Laguna Pueblo, from which she hails, is a tribal nation with origins stretching back thousands of years. Located 45 miles west of Albuquerque, it consists of over 7,000 members. In the mid-1980s this writer spent quite a bit of time at Laguna with friends in the village of Seama while working as an attorney on the Zuni Reservation. At her confirmation hearing, Haaland reflectively noted with eloquence and reverence the historical fact that the U.S. Capitol sits on the ancient homelands of three Native Tribes—the Piscataway, Nacotchtank, and Anacostan. This of course brings to mind that all of the United States is Indigenous land—indeed “Stolen Land”—and as one tribal representative put it, “how the U.S. got started” remains “the elephant in the room.” Of the Tribes mentioned by Haaland, only the Piscataway still exists as a tribal entity. Her statements reminded this writer of signs at Indigenous-sponsored protests supporting immigrant rights that read, “No one is illegal on stolen land.” Further, it must be noted that at the hearings, Haaland wore Indigenous dress which sent an empowering political message to Native people, in particular to Indigenous women. This also emphasized that the Indigenous are separate peoples with a nation-to-nation relationship with the federal government that must be maintained and strengthened. The DOI is tasked to uphold the federal government’s sacred treaty obligations with 574 tribal nations. In the course of her confirmation hearings, which began in February, Haaland spoke in Keresan, the tribal language of Laguna Pueblo. This pointed out the importance of Indigenous languages and immersion language programs initiated by many tribal nations. There are currently 150 Native tongues still spoken in the U.S. Historically, the federal government has spent more money purposely eliminating Native languages than saving them. This was also another function of the DOI. Others in the Native community mused that Haadland’s position “gives her the power to right some very deep wrongs done to Native tribes.” Immediate concerns are the need for more land, assistance for tribal economies, and an easier process to petition for federal recognition, and, of course, the matter of Missing and Murdered Indigenous Women (MMIW). Haaland led the way with other Indigenous representatives—Sharice Davids (Ho-Chunk Nation), Tom Cole (Chickasaw Nation), and Markkwayne Mullin (Cherokee Nation)—in passing legislation for MMIW in September of last year. In reference to righting “some very deep wrongs,” there is still the issue of the defrauding of billions of dollars from Indian landowners in the Cobell v. Salazar case to the tune of, by very credible estimates, $179 billion by the DOI. This was pared down and settled by the Obama administration for the disgraceful, comparatively paltry sum of $ 3.4 billion, with $1.4 billion of that spread out to 490,000 individual Indians, in the form of checks ranging from $500 to $1,500—not even enough to buy a decent automobile. This fraud on Native landowners was for DOI oil, timber, and grazing contracts dating from 1887. This was the record of the DOI with the Indigenous and the continuing fraud in the disgraceful settlement orchestrated by Obama.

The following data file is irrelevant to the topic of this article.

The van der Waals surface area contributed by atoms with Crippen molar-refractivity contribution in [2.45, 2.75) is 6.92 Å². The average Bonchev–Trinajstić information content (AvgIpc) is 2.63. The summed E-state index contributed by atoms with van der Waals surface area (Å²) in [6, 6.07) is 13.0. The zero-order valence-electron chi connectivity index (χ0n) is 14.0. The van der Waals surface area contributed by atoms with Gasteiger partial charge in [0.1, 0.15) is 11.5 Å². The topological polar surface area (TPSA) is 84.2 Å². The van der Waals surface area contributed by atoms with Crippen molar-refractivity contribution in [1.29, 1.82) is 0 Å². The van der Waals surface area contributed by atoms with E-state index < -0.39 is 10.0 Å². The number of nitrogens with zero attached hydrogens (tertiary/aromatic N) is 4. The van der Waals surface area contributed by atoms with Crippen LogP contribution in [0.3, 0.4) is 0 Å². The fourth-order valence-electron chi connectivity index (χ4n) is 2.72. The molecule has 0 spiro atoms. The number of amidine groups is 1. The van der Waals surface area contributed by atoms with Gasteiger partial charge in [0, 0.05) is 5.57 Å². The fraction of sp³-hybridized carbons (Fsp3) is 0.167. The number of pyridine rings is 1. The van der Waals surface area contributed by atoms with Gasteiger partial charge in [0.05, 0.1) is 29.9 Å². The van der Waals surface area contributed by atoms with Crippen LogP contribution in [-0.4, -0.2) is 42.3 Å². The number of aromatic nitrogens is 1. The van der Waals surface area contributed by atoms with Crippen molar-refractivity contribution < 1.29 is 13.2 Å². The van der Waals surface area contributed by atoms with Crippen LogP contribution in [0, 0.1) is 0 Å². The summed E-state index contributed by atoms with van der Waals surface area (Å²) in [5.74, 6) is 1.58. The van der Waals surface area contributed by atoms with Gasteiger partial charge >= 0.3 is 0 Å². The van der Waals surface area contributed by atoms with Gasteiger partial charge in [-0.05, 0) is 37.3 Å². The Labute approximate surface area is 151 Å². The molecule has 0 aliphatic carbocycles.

Today I was honored to join the first of three Tribal consultations @Interior is hosting on funding from the American Rescue Plan. Not only will these funds help weather this storm, they will also address the long standing issues that put Native communities so far behind. pic.twitter.com/Hyd2SlGU4O— Secretary Deb Haaland (@SecDebHaaland) March 25, 2021